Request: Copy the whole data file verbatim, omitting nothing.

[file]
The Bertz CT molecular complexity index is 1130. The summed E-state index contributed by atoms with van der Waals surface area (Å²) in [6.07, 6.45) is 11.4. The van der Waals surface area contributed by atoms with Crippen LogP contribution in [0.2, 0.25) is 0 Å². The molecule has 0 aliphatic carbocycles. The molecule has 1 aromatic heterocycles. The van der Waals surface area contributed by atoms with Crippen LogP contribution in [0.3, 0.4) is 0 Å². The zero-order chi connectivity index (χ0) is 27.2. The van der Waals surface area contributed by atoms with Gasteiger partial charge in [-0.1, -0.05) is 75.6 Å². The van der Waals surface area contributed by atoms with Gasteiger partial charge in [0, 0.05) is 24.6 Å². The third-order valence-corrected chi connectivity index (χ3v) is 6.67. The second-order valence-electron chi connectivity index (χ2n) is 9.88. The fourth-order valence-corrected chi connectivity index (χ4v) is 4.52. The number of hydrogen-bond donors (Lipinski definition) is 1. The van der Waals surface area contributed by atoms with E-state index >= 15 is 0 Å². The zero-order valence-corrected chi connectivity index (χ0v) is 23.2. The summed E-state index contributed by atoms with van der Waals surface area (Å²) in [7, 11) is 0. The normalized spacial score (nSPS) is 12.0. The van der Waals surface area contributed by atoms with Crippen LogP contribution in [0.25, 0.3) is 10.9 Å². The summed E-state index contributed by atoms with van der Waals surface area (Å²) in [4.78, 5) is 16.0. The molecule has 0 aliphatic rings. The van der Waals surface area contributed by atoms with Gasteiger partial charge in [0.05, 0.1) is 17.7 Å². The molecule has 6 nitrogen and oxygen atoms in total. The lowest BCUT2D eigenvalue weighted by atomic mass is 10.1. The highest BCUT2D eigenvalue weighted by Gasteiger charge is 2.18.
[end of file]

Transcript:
The Bertz CT molecular complexity index is 1130. The summed E-state index contributed by atoms with van der Waals surface area (Å²) in [6.07, 6.45) is 11.4. The van der Waals surface area contributed by atoms with Crippen LogP contribution in [0.2, 0.25) is 0 Å². The molecule has 0 aliphatic carbocycles. The molecule has 1 aromatic heterocycles. The van der Waals surface area contributed by atoms with Crippen LogP contribution in [0.3, 0.4) is 0 Å². The zero-order chi connectivity index (χ0) is 27.2. The van der Waals surface area contributed by atoms with Gasteiger partial charge in [-0.1, -0.05) is 75.6 Å². The van der Waals surface area contributed by atoms with Gasteiger partial charge in [0, 0.05) is 24.6 Å². The third-order valence-corrected chi connectivity index (χ3v) is 6.67. The second-order valence-electron chi connectivity index (χ2n) is 9.88. The fourth-order valence-corrected chi connectivity index (χ4v) is 4.52. The number of hydrogen-bond donors (Lipinski definition) is 1. The van der Waals surface area contributed by atoms with E-state index >= 15 is 0 Å². The zero-order valence-corrected chi connectivity index (χ0v) is 23.2. The summed E-state index contributed by atoms with van der Waals surface area (Å²) in [7, 11) is 0. The normalized spacial score (nSPS) is 12.0. The van der Waals surface area contributed by atoms with Crippen LogP contribution in [0.25, 0.3) is 10.9 Å². The summed E-state index contributed by atoms with van der Waals surface area (Å²) in [4.78, 5) is 16.0. The molecule has 0 aliphatic rings. The van der Waals surface area contributed by atoms with Gasteiger partial charge in [0.05, 0.1) is 17.7 Å². The molecule has 6 nitrogen and oxygen atoms in total. The lowest BCUT2D eigenvalue weighted by atomic mass is 10.1. The highest BCUT2D eigenvalue weighted by Gasteiger charge is 2.18.